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Sinks full of ice and snogging in the spare room – oh how I miss house parties

Hannah Jane Parkinson
·2-min read
<span>Photograph: Getty Images</span>
Photograph: Getty Images

Who knows, in this time of compartmentalised living, when the house party will return? That incongruous mix of debauchery and a kitchenette. Queues for the bathroom as long as those for Michelin-starred restaurants. Sinks filled with ice and beers. Half-crushed paper cups on windowsills. For some reason, always liquorice-flavoured rollies.

House parties are wonderful because 90% of the time they overdeliver. Usually, one dreads them – and then you’re faced with excitable chat between people who are dear to you and those who are not; but, who knows, may become so.

I have run the gamut of house parties. Ones with caterers carrying trays of canapés, and ones where the carpet seems to have become an accepted ashtray. Ones in which the makeshift cloakroom in the bedroom includes furs and Burberry trenchcoats, and others where vintage shell suit jackets jostle together in a burst of colour.

The most famous house party in culture must be Jay Gatsby’s. A bacchanalian night, where the champagne and dresses flow gold, and no expense is spared. A riot of hedonistic, epicurean delight – but ultimately very shallow, AKA my dream evening.

House parties do not tend to have a beginning, a middle and an end. They are shapeshifters; they are multidirectional. There is dancing to LCD Soundsystem, on the wooden floor of a sitting room, bottles precariously perched on a mantelpiece. There is a sidebar conversation in a conservatory. Politics maybe, but more likely gossip. Or gossip about people in politics. People with wide eyes and chewed lips who offer to share illicit goods. In a spare room, there is snogging.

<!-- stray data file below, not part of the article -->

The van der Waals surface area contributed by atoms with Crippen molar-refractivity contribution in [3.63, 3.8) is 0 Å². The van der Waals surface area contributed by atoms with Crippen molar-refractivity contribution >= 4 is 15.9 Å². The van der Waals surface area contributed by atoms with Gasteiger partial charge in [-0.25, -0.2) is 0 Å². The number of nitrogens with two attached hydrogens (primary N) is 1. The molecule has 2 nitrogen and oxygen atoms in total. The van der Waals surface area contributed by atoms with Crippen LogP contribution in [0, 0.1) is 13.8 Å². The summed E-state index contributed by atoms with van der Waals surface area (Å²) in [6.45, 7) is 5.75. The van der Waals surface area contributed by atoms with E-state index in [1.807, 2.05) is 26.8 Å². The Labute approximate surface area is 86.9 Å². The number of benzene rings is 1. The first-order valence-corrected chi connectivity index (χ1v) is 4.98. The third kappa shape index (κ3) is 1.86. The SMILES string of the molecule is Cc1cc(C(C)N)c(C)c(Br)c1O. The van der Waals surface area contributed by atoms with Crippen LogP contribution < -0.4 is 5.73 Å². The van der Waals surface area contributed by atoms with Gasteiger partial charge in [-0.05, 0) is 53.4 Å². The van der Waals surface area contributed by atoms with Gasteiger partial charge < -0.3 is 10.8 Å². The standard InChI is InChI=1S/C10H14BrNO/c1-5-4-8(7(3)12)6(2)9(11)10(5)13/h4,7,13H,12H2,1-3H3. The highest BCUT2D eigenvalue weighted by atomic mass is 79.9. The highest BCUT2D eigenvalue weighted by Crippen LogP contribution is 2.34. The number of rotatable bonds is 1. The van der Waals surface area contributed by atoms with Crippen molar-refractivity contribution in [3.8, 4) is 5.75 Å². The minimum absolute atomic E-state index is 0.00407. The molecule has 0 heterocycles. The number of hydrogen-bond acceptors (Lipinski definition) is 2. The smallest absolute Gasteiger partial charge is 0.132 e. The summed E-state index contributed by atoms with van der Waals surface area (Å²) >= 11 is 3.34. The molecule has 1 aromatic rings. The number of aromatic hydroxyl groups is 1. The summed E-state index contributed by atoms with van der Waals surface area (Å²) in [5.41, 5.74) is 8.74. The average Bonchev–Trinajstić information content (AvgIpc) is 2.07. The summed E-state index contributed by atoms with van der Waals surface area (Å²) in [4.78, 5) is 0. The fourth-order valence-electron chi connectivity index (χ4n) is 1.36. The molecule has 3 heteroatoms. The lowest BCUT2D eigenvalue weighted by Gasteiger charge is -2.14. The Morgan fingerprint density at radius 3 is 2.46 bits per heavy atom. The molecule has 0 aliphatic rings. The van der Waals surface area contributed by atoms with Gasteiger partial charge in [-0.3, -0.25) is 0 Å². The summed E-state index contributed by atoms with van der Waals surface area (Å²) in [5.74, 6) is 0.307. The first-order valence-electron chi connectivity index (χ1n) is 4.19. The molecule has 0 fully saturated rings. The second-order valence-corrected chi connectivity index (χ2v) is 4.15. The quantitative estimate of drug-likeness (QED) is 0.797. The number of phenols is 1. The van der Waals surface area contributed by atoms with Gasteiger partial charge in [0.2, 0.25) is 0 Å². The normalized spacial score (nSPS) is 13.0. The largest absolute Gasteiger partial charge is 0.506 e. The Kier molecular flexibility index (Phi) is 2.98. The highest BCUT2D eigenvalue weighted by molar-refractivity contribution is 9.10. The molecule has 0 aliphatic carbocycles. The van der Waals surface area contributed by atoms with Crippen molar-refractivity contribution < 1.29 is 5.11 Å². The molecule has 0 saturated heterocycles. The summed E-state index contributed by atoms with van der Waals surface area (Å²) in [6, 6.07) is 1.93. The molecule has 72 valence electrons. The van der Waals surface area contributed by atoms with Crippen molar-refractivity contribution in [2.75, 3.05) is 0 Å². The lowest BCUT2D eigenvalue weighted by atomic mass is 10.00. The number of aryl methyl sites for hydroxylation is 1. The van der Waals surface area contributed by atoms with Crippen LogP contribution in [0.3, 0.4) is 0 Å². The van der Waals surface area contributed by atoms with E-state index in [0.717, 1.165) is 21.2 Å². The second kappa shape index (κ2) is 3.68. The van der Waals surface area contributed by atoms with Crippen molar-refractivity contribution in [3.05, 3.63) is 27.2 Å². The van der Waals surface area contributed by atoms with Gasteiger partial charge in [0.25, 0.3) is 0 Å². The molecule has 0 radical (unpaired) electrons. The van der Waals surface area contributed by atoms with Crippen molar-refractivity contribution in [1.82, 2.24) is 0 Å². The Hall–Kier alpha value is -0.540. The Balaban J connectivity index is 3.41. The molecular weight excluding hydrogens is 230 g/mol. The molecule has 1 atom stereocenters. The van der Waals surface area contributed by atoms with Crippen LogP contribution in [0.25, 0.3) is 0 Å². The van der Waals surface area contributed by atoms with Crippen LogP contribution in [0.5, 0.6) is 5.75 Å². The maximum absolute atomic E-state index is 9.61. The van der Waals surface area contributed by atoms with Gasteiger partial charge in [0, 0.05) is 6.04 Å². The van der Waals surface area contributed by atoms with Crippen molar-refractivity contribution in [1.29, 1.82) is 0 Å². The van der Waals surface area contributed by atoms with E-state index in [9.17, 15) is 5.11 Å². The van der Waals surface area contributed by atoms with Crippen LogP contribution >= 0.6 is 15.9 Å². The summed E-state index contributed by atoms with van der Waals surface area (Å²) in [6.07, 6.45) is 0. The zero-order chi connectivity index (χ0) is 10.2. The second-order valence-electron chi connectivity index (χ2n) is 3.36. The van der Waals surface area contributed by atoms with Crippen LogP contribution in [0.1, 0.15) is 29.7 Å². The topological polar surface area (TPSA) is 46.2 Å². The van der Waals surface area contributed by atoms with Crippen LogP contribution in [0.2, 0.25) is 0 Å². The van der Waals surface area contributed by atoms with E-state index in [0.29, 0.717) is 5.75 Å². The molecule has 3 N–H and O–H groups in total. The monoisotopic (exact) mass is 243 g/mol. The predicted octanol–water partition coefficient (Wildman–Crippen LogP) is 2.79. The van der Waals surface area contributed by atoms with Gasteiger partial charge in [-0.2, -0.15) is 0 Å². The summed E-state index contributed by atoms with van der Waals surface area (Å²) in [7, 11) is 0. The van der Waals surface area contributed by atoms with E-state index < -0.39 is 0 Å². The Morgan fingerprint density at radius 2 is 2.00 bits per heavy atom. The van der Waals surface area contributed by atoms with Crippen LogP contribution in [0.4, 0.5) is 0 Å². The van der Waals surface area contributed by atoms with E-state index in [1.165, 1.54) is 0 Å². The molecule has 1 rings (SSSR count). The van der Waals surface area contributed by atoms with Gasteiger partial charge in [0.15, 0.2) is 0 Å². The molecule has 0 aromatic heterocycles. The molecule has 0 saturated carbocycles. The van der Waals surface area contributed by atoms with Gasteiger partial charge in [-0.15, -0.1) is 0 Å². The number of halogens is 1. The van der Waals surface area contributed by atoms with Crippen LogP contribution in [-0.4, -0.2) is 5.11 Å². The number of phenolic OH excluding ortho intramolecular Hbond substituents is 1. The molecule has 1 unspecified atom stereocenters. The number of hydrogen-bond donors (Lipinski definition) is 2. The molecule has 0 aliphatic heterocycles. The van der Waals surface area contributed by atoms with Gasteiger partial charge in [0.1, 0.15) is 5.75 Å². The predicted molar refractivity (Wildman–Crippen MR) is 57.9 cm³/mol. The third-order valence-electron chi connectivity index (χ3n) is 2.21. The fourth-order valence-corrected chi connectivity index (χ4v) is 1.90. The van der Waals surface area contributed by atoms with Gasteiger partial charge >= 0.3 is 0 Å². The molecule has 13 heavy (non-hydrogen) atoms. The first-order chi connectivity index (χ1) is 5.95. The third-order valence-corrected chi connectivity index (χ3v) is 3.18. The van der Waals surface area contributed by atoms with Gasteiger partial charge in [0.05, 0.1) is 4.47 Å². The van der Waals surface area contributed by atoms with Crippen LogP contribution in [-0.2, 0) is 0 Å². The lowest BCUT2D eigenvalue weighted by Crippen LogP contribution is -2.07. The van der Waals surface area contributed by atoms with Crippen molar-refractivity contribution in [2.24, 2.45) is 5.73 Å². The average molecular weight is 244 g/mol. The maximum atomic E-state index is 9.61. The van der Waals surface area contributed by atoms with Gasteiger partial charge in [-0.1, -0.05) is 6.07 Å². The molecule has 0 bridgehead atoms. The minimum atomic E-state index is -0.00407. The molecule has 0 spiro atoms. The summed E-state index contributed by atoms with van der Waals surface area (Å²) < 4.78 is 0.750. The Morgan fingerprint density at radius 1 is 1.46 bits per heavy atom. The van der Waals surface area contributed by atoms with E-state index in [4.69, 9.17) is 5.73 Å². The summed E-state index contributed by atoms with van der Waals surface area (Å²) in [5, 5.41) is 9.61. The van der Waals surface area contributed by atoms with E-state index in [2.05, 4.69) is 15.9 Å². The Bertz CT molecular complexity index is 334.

Because the house party takes us back to our youth. I’ve said many times, “I’m too old for house parties,” but the house party is never too old for you. It is the true members’ club; a gate jamming on uneven flagstones is much better than a velvet rope.

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The host, who you know and like, or the person who brings you, who you know and like, means that there is a high probability people at the party will be good ones. Fun ones. With interesting conversation and sharp wit. Or just really fit.

My favourite house party experience is thinking you’ll have left by midnight, but ending up calling a taxi at 6am, when the grassy is dewy and the street is quiet. Nodding off to sleep in the back seat, yawning with gratification.